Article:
During mouse development, hematopoiesis begins in the yolk sac at day 8.5 of the 21-day gestation period (23,46,47). Yolk sac hematopoiesis generates only nucleated erythrocytes containing embryonic hemoglobin. Yolk sac hematopoietic cells are capable of repopulating chemically ablated newborn mice (48,49), but do not repopulate adult animals (50). The first HSC capable of repopulating lethally irradiated adult mice are found in the aorta-gonad-mesonephros (AGM) region of mouse embryos at day 11.5 of gestation (50). AGM region HSC are negative for lineage specific markers and express c-kit (50). From day 12.5 to day 17.5 of gestation, the fetal liver becomes the site of hematopoiesis, producing mature erythroid, myeloid, and lymphoid cells. Fetal liver HSC are lineage marker negative, express c-kit, and the marker AA4.1 (51). After day 17.5, the fetal spleen becomes the primary site of hematopoiesis (23), and by the time of birth, the bone marrow has become the primary site of hematopoiesis. In adult mice, HSC are found in the bone marrow, spleen, and peripheral blood (23,52-54). Competitive repopulation assays have been used to estimate that approximately 80% of the HSC are found in the bone marrow, 19% of the HSC reside in the spleen, and less than 0.5% of HSC are found in the peripheral blood (53,54).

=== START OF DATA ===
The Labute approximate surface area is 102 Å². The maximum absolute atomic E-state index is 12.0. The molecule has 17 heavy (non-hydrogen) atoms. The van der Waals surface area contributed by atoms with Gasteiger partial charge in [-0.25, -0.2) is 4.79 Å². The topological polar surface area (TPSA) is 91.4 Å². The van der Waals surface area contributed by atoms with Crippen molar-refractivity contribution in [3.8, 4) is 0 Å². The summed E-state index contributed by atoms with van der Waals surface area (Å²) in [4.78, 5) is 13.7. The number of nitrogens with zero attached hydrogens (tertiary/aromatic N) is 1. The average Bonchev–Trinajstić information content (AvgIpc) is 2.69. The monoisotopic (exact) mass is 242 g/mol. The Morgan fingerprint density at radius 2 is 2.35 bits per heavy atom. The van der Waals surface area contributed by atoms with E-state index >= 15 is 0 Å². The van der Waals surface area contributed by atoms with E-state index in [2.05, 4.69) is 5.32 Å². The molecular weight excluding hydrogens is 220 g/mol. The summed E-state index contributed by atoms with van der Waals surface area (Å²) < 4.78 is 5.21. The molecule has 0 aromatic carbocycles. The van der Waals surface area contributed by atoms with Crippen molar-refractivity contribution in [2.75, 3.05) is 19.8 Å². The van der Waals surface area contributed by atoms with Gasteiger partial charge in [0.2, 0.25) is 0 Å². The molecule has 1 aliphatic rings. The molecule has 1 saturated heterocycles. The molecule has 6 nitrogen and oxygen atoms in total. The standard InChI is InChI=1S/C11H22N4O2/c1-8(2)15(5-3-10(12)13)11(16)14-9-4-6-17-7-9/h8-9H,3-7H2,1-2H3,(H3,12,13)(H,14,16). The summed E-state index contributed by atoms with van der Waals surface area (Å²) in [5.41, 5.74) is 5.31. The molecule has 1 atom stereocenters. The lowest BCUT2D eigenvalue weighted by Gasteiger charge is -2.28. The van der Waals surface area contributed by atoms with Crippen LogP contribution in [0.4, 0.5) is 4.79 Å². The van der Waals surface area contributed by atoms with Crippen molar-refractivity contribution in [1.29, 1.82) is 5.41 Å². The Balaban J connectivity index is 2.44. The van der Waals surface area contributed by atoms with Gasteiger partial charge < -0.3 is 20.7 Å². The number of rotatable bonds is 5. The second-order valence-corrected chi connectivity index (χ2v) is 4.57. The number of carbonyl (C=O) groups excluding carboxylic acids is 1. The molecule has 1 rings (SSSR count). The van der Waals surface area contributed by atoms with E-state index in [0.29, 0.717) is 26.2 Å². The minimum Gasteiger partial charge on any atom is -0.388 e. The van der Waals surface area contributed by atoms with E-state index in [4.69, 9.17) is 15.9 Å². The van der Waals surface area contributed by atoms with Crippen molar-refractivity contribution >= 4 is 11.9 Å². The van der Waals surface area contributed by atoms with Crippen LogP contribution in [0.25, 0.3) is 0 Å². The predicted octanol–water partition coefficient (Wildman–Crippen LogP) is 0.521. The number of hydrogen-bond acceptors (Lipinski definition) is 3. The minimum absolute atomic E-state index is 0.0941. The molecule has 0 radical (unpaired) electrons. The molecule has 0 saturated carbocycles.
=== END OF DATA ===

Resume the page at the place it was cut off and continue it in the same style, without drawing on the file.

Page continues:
The relative and absolute number of HSC in the peripheral blood of mice can be manipulated by treatment of animals with either hematopoietic growth factors or anti tumor agents such as cyclophosphamide (CP). The redistribution of HSC and progenitor cells into the peripheral blood is termed mobilization (55). For example, in mice treated with Granulocyte-Colony Stimulating Factor (G-CSF) for 7 days, approximately 10% of the HSC are found in the bone marrow, 88% of the HSC reside in the spleen, and 2% of HSC are found in the peripheral blood (53,56,57). Mice treated with FLT3 ligand (FL) and G-CSF for up to 10 days showed greater than 200fold increases in the repopulating ability of the peripheral blood compared to normal mice (58-60). Eight days after treatment with CP, the relative number of HSC in the peripheral blood is increased nearly 30-fold to a level similar to the HSC content of untreated bone marrow (61). Combinations of cytokines have even more pronounced effects on the level of peripheral blood stem cells, particularly in splenectomized mice. Treatment of splenectomized mice with G-CSF and SCF for 5 days causes a 3-fold increase in the total number of HSC, with 81% of the repopulating ability in the peripheral blood and 19% in the bone marrow (56,57). Similar results have been described with numerous other cytokines and cyto-toxic drugs (58-61). An unexpected finding in mice treated with G-CSF and SCF was a greater than 10-fold increase in the repopulating ability of the bone marrow 14 days after cytokine treatment was discontinued (62).